We're well into another election season, and candidates for office have got to be asking their brightest staff, "How do we get these guys' support?"
These guys of course means us. Oregon's Africans and African Americans, our Asians and islanders; our Arabs and Persians; all our Russian- and Spanish-speakers. Particularly it means New Americans' earnest contributions in volunteers and cash – the stuff of local legend. Ask Governor Barbara Roberts or Multnomah County Commission Chair Beverly Stein or Portland Mayor Tom Potter.
If urban myth's not persuasive, these facts should be: Oregon Asians and Latinos, alone, add up to $12.6 billion in purchasing power. We are 113,715 voters.
So campaign staffers: in a layout lending itself to folding into tidy quarters for hip pockets, here's a column of four fast rules for engaging our American dreamers. Pero hati hati (but beware) they're not talking points. Be advised that non-Western communities are acutely tuned to sincerity. Right words without real feelings will get you smiles and nods. The same smiles and nods as cruel colonialists, ferocious occupiers, and uncaring government guys, got back home.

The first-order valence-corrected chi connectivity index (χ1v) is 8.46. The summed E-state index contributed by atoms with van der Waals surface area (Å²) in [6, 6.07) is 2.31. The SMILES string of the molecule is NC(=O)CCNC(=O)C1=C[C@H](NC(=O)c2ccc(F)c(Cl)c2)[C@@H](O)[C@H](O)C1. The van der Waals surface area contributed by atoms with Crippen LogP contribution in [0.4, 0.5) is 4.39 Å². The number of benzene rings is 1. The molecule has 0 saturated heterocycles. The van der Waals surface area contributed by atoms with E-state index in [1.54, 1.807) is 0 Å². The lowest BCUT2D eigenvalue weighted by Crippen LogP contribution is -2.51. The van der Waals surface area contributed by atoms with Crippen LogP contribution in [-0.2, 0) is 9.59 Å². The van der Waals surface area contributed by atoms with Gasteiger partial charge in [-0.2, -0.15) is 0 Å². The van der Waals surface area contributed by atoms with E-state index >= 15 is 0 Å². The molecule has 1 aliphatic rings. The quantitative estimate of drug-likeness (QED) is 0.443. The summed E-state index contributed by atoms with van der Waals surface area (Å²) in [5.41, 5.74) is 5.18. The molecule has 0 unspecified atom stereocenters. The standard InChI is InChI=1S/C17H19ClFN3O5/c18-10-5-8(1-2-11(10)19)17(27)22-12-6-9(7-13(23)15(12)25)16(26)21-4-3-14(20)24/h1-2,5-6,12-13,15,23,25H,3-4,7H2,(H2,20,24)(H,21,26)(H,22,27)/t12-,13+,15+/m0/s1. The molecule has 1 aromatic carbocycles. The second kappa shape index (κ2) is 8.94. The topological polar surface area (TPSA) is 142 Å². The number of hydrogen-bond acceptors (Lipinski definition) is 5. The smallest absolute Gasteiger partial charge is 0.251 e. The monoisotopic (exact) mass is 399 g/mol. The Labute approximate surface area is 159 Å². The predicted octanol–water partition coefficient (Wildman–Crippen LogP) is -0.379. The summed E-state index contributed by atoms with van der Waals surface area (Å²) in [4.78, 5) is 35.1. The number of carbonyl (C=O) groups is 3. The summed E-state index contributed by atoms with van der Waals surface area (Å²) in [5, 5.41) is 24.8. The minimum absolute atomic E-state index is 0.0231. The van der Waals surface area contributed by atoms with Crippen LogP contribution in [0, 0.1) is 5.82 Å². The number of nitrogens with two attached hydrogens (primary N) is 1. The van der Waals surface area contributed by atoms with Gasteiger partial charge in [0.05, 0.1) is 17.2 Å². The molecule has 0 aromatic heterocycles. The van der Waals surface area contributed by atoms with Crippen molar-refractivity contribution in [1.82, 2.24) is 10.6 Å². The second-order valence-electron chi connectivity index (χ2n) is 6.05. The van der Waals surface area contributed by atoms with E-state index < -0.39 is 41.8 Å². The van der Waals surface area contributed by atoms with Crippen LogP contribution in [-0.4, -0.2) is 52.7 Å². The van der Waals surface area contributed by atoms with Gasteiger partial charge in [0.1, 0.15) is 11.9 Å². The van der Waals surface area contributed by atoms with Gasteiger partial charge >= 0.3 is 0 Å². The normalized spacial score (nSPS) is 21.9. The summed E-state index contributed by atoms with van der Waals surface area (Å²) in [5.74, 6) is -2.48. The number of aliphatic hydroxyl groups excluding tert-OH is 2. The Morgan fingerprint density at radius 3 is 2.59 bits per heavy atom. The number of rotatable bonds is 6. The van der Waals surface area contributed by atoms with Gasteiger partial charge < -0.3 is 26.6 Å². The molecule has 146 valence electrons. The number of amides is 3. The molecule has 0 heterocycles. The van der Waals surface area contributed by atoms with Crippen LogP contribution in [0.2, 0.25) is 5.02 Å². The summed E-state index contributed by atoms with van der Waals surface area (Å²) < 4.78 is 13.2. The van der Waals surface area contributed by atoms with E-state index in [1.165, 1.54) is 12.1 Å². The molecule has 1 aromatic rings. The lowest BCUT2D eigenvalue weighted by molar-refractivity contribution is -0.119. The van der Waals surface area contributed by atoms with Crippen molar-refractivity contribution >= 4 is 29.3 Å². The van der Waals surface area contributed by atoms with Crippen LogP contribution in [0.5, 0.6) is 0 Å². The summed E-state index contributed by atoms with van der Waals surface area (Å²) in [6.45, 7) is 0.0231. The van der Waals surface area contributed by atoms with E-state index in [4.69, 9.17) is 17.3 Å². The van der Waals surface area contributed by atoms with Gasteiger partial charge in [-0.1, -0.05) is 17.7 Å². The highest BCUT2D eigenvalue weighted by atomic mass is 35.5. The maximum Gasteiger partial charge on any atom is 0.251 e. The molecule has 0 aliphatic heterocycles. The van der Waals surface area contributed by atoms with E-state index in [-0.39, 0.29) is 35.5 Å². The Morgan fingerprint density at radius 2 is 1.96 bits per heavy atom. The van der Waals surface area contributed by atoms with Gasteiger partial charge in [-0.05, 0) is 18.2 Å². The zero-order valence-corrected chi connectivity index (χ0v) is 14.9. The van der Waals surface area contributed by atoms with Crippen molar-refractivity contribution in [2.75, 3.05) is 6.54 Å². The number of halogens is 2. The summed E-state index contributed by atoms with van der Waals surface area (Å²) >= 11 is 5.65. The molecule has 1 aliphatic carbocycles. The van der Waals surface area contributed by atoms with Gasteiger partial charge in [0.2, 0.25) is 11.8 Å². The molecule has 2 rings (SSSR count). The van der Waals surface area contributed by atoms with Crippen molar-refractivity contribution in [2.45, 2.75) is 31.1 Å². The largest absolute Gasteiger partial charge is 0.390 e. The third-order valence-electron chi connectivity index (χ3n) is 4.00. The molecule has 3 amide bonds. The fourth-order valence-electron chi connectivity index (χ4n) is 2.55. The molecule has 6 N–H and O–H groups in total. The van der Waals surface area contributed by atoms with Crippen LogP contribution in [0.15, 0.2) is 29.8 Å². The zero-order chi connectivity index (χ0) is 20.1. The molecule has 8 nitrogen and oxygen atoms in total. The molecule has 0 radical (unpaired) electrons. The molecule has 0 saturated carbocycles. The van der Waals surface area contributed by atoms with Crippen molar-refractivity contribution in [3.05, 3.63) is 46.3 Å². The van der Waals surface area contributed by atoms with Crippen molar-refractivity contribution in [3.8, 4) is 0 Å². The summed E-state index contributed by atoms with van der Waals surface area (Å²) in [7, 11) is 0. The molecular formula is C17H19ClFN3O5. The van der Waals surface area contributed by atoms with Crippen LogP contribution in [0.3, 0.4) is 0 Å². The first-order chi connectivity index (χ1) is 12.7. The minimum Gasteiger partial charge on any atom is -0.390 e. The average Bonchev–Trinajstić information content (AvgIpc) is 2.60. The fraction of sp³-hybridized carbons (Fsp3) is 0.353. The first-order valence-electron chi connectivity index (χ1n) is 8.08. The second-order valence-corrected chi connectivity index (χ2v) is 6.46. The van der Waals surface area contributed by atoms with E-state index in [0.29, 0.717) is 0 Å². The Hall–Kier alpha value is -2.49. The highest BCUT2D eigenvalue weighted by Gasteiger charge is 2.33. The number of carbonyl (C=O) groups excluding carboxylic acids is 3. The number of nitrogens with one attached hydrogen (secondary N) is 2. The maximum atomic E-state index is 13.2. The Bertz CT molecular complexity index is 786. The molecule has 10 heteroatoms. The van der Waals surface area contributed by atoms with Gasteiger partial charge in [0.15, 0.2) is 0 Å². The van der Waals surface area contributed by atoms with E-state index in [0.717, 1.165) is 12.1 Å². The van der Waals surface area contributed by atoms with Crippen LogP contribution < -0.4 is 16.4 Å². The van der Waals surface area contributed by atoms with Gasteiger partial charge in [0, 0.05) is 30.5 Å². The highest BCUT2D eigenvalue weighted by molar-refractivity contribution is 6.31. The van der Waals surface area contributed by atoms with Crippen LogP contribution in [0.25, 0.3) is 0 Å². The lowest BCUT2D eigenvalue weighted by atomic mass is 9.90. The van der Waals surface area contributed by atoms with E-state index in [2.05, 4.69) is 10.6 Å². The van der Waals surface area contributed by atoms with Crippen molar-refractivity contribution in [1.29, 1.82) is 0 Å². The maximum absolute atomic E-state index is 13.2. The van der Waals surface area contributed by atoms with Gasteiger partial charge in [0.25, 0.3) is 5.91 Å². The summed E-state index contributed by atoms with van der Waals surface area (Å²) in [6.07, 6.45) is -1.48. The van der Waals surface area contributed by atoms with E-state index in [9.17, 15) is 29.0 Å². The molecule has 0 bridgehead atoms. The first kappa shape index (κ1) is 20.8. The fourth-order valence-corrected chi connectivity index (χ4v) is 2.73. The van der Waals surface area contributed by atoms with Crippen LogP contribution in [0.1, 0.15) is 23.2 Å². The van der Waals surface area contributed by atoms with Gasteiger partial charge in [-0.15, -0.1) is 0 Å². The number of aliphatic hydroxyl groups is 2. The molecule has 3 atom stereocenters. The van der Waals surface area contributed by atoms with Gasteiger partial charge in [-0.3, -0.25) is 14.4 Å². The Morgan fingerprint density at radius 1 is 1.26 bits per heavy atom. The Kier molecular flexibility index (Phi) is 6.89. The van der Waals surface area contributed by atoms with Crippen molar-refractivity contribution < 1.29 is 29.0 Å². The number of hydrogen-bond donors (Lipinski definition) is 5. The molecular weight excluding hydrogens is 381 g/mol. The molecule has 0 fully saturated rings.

And there you go:
Quick Rule 1. If you don't mean it in your very bones, don't say it.
Quick Rule 2. Joy is better than sorrow.
Not long ago, at a big annual celebration, aides apparently forgot to tell our state's senior senator that recalling how entire families of Japanese American Portlanders were collected then incarcerated for the duration of the Second World War, is not so cool.
Better, much better than bringing back all these elders' pain is sincerely thanking them. Thanking Japanese America for resuscitating the United States Constitution. For restoring American sanity. For the sake of the next and the next ethnic minority neighborhood our country gets crazy about.
Rule 2 does not mean our families have not suffered. Nor does it propose that policy leaders should not acknowledge how much harm America's wild mood swings do here and or in our homelands. Not at all. Taking responsibility and expressing sorrow is what's expected of good leaders. Do that. Then pause.
Then let us know how much our stubborn loyalty to cultural integrity, how much our ridiculous optimism over American ideals, means to our otherwise cynical nation's momentum. And mean it.
If however, you have not been around our communities to really feel it – say nothing. Smart silence is better than overt insincerity. Reread Rule 1.
Quick Rule 3. Don't talk up deeds that are your job.
Broad shouldered Americans agreed 50 years ago to integrate our several ethnic streams into our economic mainstream. We made it the law. The Unites States Supreme Court affirmed again and again that it's our government's job to get it done. Candidates already in office best not brag about what everyone already expects of you.
Only accomplishments taking personal commitment can truly move families marginalized by the entropy of Oregon's awfully racialized institutions. Tell us about deeds done at substantial political risk. Talk about work done not already in your position description.